Lance Alworth Rookie Card Info
Sometimes it’s a complicated task to identify which cards are true rookies, but that isn’t the case with Lance Alworth. He only has one card that can be considered a rookie. The key word there is “card,” because he does have one other truly oddball issue that was produced a year earlier than his universally recognized 1963 Fleer rookie card. Outside of those two rookies, he has some other great early cards but nothing else that can be considered a rookie card. In this article I’ll cover the two rookies and a few other early Lance Alworth cards.
1963 Fleer Lance Alworth- The Best Lance Alworth Rookie
1963 Fleer Lance Alworth #72
The 1963 Fleer Lance Alworth card #72 is one of the most valuable and sought-after football cards of the 1960s. Lance Dwight Alworth was a multi-sport athlete who earned high school letters in baseball, football and track and field. He was drafted by the NFL’s San Francisco 49ers and the AFL’s Oakland Raiders and offered professional baseball contracts by the New York Yankees and the Pittsburgh Pirates. He decided to play football in the AFL where his rights were traded to the San Diego Chargers.
In the AFL, Lance Alworth quickly established himself as the best receiver in the game. In 1963 he had 1,205 receiving yards starting a string of 7 consecutive years with more than 1,000 yards. By the time he retired he was a 6-time All-Pro, 7-time Pro Bowler, had more than 10,000-lifetime yards, and 85 receiving touchdowns.
Any rookie card of a Hall of Famer is sought after by collectors, but there are additional factors that make the Lance Alworth rookie card even more in demand:
HOF Receiver: It is notoriously difficult for wide receivers to be elected into the Hall of Fame. Even players who seem to be obvious candidates for first-ballot induction like Chris Carter, Terrell Owens, and Torry Holt were snubbed in their first years of eligibility. Players of this caliber struggling to get the necessary support to get into the Hall of Fame makes players who got in on their first try look that much better. Before Alworth, Raymond Barry was the only receiver elected during his first year of eligibility.First AFL Hall of Famer: Before 1970 there were two leagues, the AFL and the NFL, and many people thought the NFL franchises were superior. After the merger the NFL champion beat the AFL champion in the first two Super Bowls, which made this perception even stronger. However, starting with Joe Namath guaranteeing a win in Super Bowl III, the AFL turned the tide and proved to be the NFL’s equal by winning three consecutive Super Bowls. This validated the career of Lance Alworth and helped him earn the distinction of becoming the first NFL Hall of Famer who played most of his career in the AFL.Era Dominance: Modern players can put up amazing numbers, but without knowing how their contemporaries will do it’s hard to judge their historical greatness. With players like Lance Alworth that isn’t a problem. Alworth was the dominant receiver of the 1960s and he is still regarded as one of the greatest few receivers to ever play the game. The game of football has changed a lot since he played, but his reputation as an all-time great has endured and that isn’t going to change.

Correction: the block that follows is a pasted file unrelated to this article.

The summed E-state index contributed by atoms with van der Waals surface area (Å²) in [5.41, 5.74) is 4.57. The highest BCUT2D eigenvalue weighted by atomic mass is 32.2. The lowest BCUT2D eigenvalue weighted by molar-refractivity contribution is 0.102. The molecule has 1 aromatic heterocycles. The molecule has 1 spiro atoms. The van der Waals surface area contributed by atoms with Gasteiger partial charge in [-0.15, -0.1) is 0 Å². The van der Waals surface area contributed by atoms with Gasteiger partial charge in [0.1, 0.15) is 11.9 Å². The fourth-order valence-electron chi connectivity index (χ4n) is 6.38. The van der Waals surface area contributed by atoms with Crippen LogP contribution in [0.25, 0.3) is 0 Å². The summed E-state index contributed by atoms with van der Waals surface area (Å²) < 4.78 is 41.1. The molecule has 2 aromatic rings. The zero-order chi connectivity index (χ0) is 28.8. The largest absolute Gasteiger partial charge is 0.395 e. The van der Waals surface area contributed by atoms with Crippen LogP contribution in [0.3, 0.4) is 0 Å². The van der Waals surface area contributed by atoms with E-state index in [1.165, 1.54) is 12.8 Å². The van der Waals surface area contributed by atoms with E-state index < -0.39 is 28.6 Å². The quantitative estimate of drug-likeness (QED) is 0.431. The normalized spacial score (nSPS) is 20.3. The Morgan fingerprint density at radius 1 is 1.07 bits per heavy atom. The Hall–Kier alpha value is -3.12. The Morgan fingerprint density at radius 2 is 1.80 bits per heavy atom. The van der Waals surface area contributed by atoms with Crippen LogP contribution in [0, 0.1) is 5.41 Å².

1963 Fleer Set Details
In 1963 Topps prevented Fleer from issuing any more baseball cards, so Fleer abandoned sports cards altogether for the next several years. This was Fleer’s final set of football cards until the 1976 team photos set and the final set of active players until 1990.
The 1963 Fleer Football set included 88 cards plus an unnumbered checklist. To make room for the checklist on the printing sheet the Bo Dougherty card was short-printed, making it rarer than other cards in the set.
In addition to the Lance Alworth rookie card (#72), this set also includes the rookie card for fellow Hall of Famers Len Dawson (#47) and Nick Buoniconti (#10).
Year: 1963Manufacturer: FleerNumber of cards: 88Subsets: ChecklistThis checklist has no number
1963 Fleer Lance Alworth (#72) Card Details
Card no: #72 of 88Name on Card: Lance AlworthPosition: Flanker BackTeam: San Diego ChargersHeight: 6′Weight: 182Age: 24School: ArkansasHome: Brookhaven, Miss
Front of the card
Design: The 1963 Fleer Lance Alworth #72 card has a vertical layout with a light-colored border. A photo of a helmetless Lance Alworth running with the football takes up about three-fourths of the card. The photo is surrounded by a thick red border that connects to a larger red block at the bottom of the card. It contains his name, position, city, and the San Diego Chargers logo.
1963 Fleer Lance Alworth Rookie #72 – Front
Shop for the 1963 Fleer Lance Alworth #72 on eBay (affiliate link), because it’s the most recognized Lance Alworth rookie card.
Back of the card
Design: The back of the 1963 Fleer Lance Alworth card #72 has a vertical layout with a very simple design. The top third of the card is red and has Lance Alworth’s name, position, team name, and biographical information including height, weight, age, school, and home. Below that is the card number in a very large red font and a paragraph about Alworth’s rookie year and college career that wraps around the number.
There are two variations of the back of this card, one that has a red line on the bottom and one that doesn’t — both are pictured below. PSA doesn’t grade these cards any differently. There doesn’t seem to be enough of a difference in population to make one version more valuable than the other.
1963 Fleer Lance Alworth Rookie #72 – BackRed Line Variation of the 1963 Fleer Lance Alworth Rookie #72 – Back
Until a torn thigh muscle put him out of commission early in the 1962 campaign, “The Lancer” was headed surely for rookie-of-the-year honors. He’s one of those can’t-miss species with the speed of a sprinter and the moves of a gymnast. At Arkansas, he was a popular choice for All-American in 1961 and during his college days he was timed at 9.6 seconds for the 100-yard dash. In his brief debut he caught 10 passes for 226 yards and three touchdowns.